In a moving dinner and awards ceremony, selected Duke professors and students were recognized for their contributions to a more tolerant community.
About 150 people, including many faculty members and President Nan Keohane, attended the sixth annual Samuel DuBois Cook Society awards dinner at the Bryan Center Thursday.
The society was founded in 1997 to honor Cook, who was the first black faculty member at Duke. The society's aim is to "recognize, celebrate and affirm the presence of African-American students, faculty and staff at Duke University."
William Chafe, dean of the faculty of arts and sciences, and Dr. Charles Johnson, professor emeritus of medicine, were the special honorees of the evening.
"As a superb dean, Bill has been a voice and a force for the things that Cook stands for," said Myrna Adams, former vice president for institutional equity, who presented Chafe with the award. "He carries a vision and a sense of higher historic mission in everything he does."
In addition to his role as a founder of the Center for Documentary Studies, Chafe's achievements include co-directing the Duke Oral History Program and its Center for the Study of Civil Rights and founding the Duke-UNC Center for Research on Women.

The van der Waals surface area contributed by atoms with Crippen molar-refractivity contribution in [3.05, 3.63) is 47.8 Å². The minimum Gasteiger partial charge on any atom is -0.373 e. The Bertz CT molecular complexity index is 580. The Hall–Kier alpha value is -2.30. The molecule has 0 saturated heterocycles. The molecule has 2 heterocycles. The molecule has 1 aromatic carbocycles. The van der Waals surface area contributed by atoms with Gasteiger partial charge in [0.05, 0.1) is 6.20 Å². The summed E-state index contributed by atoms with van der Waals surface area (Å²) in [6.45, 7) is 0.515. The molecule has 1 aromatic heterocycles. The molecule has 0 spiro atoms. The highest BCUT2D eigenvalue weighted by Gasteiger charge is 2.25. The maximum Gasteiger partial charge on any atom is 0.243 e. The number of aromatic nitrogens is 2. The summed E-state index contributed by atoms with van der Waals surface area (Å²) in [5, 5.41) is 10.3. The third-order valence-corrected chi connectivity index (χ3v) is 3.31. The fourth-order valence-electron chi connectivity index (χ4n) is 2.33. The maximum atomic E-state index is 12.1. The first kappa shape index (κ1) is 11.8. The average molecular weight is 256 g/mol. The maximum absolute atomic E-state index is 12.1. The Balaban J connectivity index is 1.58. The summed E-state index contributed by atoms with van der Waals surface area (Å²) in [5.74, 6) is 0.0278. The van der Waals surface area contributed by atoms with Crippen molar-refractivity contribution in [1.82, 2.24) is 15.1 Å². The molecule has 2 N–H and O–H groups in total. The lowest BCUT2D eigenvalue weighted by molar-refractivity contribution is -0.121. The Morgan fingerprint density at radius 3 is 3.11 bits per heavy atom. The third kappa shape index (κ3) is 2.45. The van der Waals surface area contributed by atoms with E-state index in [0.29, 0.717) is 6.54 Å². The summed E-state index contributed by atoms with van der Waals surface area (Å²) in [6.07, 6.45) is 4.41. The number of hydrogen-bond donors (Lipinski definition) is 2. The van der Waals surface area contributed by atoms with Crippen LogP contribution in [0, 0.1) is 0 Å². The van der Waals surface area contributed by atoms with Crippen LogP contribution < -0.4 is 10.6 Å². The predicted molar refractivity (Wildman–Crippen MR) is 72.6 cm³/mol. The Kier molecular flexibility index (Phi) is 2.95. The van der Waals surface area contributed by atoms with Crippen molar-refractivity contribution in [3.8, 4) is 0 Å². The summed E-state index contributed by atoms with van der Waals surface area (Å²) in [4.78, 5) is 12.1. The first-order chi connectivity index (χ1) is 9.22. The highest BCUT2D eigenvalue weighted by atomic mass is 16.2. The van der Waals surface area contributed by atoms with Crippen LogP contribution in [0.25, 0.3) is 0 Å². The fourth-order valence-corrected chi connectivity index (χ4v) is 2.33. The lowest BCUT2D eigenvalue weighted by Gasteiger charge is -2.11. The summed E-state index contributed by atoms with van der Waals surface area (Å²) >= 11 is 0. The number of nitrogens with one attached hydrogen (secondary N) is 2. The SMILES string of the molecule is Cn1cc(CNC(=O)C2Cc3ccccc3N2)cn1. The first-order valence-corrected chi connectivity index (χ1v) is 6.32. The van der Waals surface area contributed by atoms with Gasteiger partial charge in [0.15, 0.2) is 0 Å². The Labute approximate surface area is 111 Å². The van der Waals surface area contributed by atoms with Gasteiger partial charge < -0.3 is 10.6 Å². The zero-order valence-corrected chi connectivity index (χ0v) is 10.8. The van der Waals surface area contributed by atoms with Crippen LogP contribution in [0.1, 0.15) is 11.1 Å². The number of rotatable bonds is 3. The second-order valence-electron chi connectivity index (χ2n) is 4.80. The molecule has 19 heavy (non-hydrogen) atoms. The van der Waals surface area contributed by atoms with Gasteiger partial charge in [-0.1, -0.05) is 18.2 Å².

Johnson received the same award - the Medal for Distinguished Meritorious Service, the University's most prestigious award. In his acceptance speech, he reflected on moving from Alabama to become the School of Medicine's only black professor.
"I was the first, so it was a very hard journey," Johnson said.
Charles Payne, director of the African and African-American Studies Program was recognized with the Pioneer Award, while two graduate students - Victoria DeFrancesco and David Edwards - and an undergraduate, Kesav Mohan, were also given awards.
A final award for "community betterment" went to Durham dentist and humanitarian Dr. Curtis Bowens, who expressed his gratitude to Cook for helping him through difficult times after his arrival in Durham.
"Dr. Cook came back there and said 'you are going to make it,'" Bowens recalled. "Dr. Cook, I thank you, I thank you, I thank you."
Bowens was not the only speaker to praise Cook - among others, Keohane also showed her appreciation of his work. "What has been done here, we attribute and trace back to the commitment of one man," she said.
Cook began his closing comments by discussing the importance of helping both the community and one another.
"No matter what you say or think, we belong to each other because we are all God's children," Cook said.
He praised those who received awards, mentioning Chafe and Johnson in particular, as well as Keohane.
"As always, I am very grateful to President Keohane for her continued support to the Cook society," he said.
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